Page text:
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Power Pivot Principles: The A to Z of DAX Functions – ALLCROSSFILTERED

1 March 2022

In our long-established Power Pivot Principles articles, we continue our series on the A to Z of Data Analysis eXpression (DAX) functions. This week, we look at ALLCROSSFILTERED.

The ALLCROSSFILTERED function

The ALLCROSSFILTERED function clears all filters which are applied to a table.  It has the following syntax:

=ALLCROSSFILTERED(table)

The argument is defined as follows:

• table: this is required and represents the table you wish to clear the filters on.

It should be noted that:

• ALLCROSSFILTERED may only be used to clear filters but not return a table
• ALLCROSSFILTERED can be used only as a CALCULATE modifier and cannot be used as a table function
• ALLCROSSFILTERED removes all the filters on an expanded table (like ALL) and on columns and tables that are cross-filtering the table argument because of bidirectional cross-filters set on relationships directly or indirectly connected to the expanded table
• this function is not supported for use in DirectQuery mode when used in calculated columns or row-level security (RLS) rules.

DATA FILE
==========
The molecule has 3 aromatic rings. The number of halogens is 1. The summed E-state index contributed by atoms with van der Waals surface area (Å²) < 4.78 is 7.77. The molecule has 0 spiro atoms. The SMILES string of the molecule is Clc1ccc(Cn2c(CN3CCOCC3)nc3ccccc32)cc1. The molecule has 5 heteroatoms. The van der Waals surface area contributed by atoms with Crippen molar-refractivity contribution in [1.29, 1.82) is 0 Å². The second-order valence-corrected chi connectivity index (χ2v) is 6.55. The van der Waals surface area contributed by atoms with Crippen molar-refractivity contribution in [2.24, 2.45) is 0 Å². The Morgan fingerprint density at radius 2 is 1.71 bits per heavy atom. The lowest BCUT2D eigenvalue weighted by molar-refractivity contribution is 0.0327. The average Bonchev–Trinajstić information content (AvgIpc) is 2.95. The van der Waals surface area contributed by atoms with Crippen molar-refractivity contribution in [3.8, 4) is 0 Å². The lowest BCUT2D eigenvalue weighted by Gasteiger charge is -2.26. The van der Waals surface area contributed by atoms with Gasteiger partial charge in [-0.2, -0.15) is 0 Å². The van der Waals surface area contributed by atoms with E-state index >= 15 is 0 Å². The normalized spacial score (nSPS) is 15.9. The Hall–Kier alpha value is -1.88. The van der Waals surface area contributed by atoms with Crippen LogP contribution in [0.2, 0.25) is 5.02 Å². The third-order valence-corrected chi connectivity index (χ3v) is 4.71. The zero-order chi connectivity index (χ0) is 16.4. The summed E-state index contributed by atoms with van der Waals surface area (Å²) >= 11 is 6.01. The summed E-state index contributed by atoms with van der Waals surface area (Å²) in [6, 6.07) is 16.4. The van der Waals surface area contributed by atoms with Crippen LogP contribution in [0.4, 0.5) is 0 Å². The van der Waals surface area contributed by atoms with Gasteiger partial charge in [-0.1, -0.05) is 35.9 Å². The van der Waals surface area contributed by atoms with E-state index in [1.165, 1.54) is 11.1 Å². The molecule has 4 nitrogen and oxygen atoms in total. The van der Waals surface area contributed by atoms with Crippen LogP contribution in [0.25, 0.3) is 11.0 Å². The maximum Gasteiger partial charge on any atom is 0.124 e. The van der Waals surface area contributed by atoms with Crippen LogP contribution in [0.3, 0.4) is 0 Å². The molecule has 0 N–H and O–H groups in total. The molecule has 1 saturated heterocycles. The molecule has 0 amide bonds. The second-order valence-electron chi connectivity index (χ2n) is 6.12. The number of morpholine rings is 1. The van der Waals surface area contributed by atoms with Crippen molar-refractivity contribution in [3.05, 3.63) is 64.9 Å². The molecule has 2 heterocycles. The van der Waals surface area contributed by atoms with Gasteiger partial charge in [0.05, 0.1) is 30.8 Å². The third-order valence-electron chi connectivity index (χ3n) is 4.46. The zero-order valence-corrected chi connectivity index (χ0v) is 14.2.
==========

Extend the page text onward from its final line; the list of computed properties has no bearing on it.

Consider the Table Sales:

and another Table Categories:

Do ensure (by double-clicking on the link) that the ‘Cross filter direction’ is set to ‘Both’, viz.

I now create three [3] measures as follows:

1. Total Sales = SUM(Sales[Amount])
2. ALL Categories Sales = CALCULATE([Total Sales], ALL(Categories))
3. ALLCROSSFILTERED Categories Sales = CALCULATE([Total Sales], ALLCROSSFILTERED(Categories))

This results in the following output matrix in Power BI (ALLCROSSFILTERED only works in Power BI, not Power Pivot in Excel presently):

In more complicated models, ALLCROSSFILTERED will have further propagated effects. Consider the following arrangement:

Here, using ALLCROSSFILTERED on the Product table will remove the (cross) filters to both the Sales and Imagery tables too.

Come back next week for our next post on Power Pivot in the Blog section. In the meantime, please remember we have training in Power Pivot which you can find out more about here. If you wish to catch up on past articles in the meantime, you can find all of our Past Power Pivot blogs here.